The word pistis means faith, and the verses commentators cite to make it mean faithfulness do not always prove their point. For example, in Matthew 8:10 [“I have not found such great faith, not even in Israel!”], 9:2 [“When Jesus saw their faith”], and 9:22 [“Your faith has made you well.”], the people who had faith, had had no time to be faithful. Faithfulness takes a long time; faith does not. The woman touched the hem of his garment because she believed something about the nature and power of Christ; not because she had discharged many obligations faithfully. Her faith is called great because she was so thoroughly convinced of the truth she believed. Just as clear are Matthew 9:28-29 [“Do you believe that I am able to do this? According to your faith let it be to you.”] (see Matthew 15:28 [“O woman, great is your faith!”]). Matthew 21:21[“if you have faith and do not doubt”], contrasting faith with doubt, also allows no time for faithfulness. Even in Matthew 23:23 [“justice and mercy and faith”], where faith might seem to mean long obedience, the fact that the matters of obedience are mentioned separately might indicate that faith is an additional factor. In this regard, note that the Pharisees did not believe Moses (John 5:46-47 [“For if you believed Moses, you would believe me; for he wrote about me. But if you do not believe his writings, how will you believe my words?”]). They were not the fundamentalists of Christ’s day; they were the Modernists. The Sadducees were outright humanists.

[Clark adds a footnote to his comments:]

This type of anti-creedal objection [the type that says that faith means faithfulness] is more vigorously leveled against the Old Testament. The Hebrew word, say some commentators, means faithfulness or firmness, and not belief. When it is pointed out to them that the LXX [Septuagint] translators, who used Hellenistic Greek, used the word pisteuo, they lamely reply that the Alexandrian rabbis were “obviously embarrassed.” James Barr, a scholar of unquestioned heterodoxy, writes, “The unwillingness of much modern theology [in contrast with the “fundamentalist” type of thinking] to admit that belief or faith can be properly given to a saying or words, or its tendency to insist that such belief in something said is totally different in kind from faith understood as a relationship with a person, may also affect the exegesis here” (Barr, The Semantics of Biblical Language, 172).

Comment: The attempt to obliterate the Biblical concept of belief (pistis) by saying it means faithfulness or obedience is a direct attack on the Gospel, on the doctrine of justification by faith alone, and an integral part of the “union with Christ” mysticism.

Commentary on Colossians 1:14

...in whom we have redemption....

The Greek preposition en frequently means by. This really makes better sense here. Christ is the agent of our redemption - he accomplished it. If anyone prefers the usual translation in, it must be understood in a metaphorical sense, difficult to explain. A. S. Peake argues, “not by whom, but in whom; if we possess Christ we possess in him our deliverance.” This, of course, begs the question. What Peake has done is to define the word in by the word in. What he should have done is to explain how deliverance can be in Christ, as in a room, rather than by Christ as an agent. Therefore, by is better.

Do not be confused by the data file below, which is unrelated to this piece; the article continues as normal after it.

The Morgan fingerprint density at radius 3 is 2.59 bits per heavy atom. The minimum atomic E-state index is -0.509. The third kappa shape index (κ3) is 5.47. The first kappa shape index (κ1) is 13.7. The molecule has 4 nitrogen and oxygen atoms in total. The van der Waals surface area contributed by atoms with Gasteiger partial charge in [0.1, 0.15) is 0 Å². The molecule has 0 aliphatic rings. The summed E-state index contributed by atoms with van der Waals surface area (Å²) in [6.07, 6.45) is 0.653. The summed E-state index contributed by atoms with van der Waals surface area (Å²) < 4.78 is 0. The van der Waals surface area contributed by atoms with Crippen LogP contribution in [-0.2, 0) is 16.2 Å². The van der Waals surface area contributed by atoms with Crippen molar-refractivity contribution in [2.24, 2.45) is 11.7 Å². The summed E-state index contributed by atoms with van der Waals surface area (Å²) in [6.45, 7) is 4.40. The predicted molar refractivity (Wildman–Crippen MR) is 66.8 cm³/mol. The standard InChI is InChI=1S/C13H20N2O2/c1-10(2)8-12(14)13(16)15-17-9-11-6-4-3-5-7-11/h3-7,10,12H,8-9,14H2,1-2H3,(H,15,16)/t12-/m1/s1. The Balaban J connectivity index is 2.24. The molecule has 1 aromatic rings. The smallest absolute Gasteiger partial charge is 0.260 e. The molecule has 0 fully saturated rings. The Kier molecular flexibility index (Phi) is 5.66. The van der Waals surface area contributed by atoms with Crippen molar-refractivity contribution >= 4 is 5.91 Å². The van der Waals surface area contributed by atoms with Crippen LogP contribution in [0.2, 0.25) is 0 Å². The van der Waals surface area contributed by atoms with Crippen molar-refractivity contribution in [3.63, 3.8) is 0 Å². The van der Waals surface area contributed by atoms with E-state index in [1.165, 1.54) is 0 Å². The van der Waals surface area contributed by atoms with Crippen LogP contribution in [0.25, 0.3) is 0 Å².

Commentary on Colossians 1:28

...that we may present every man perfect in Christ...

GHC: Some recent theologians have made considerable use of the phrase “in Christ.” It is not easy to know what sense they attach to it. There are instances where they insist that predestination must always be “in Christ,” as if the Reformers thought otherwise. One not so radical commentator wrote, “The phrase ‘perfect in Christ’ does not simply mean perfect in knowledge...as Chrysostom and Calvin supposed.” He then tries to describes it as “fellowship with him” and “in likeness to him.” But are we not like Christ if we have the mind of Christ? There is no objection to using the phrase “like Christ”; but it is better to know in what particulars we are or will be like him. Calvin did not use such vague expressions. To be mature is to have an extensive knowledge of Christ. Since God would not have put a means in Paul’s hands insufficient to attain God’s and Paul’s purpose, and since the means was the preaching of Pauline theology, it follows that maturity is a knowledge and belief in those holy doctrines.

Comment: The Biblical doctrine of intellectual and legal union with Christ is rejected by the mystics. They prefer an unintelligible experiential and existential incorporation into the resurrected Christ. They hope their students mistake unintelligibility for spirituality. Thus they attack the Gospel and Christ.


1 Presbyterian and Reformed Publishing Company, 1987. The book, based on Gaffin’s doctoral dissertation at Westminster Seminary in 1969, was originally published as The Centrality of the Resurrection in 1977. Sinclair Ferguson, another member of the Westminster Seminary faculty, lavishly praises it in the Foreword. Gaffin, of course, is the senior faculty member at Westminster Theological Seminary in Philadelphia.

2 I think that Gaffin means to say, not that the comparison lacks the “exclusively eschatological air,” but that the traditional ordo salutis lacks that air. His next sentence seems to confirm this.

3 This notion of “existential incorporation” also lends support to sacramentarianism. Baptism and the Lord’s Supper are seen as the means by which the sinner is initially incorporated into Christ, and by which he remains united (through eating and drinking “Christ”) with Christ on a continuing basis. Sacramentarianism is hardly distinguishable from the beliefs of savages.

4 The Vantilian school of thought, to which Gaffin belongs, denies that the Creator and the creature can think exactly the same thoughts. Of course, there is no Biblical warrant for this opinion. How could there be? If the thought is God’s thought, mere men cannot think it. The Vantilian doctrine is self-refuting.

September 2004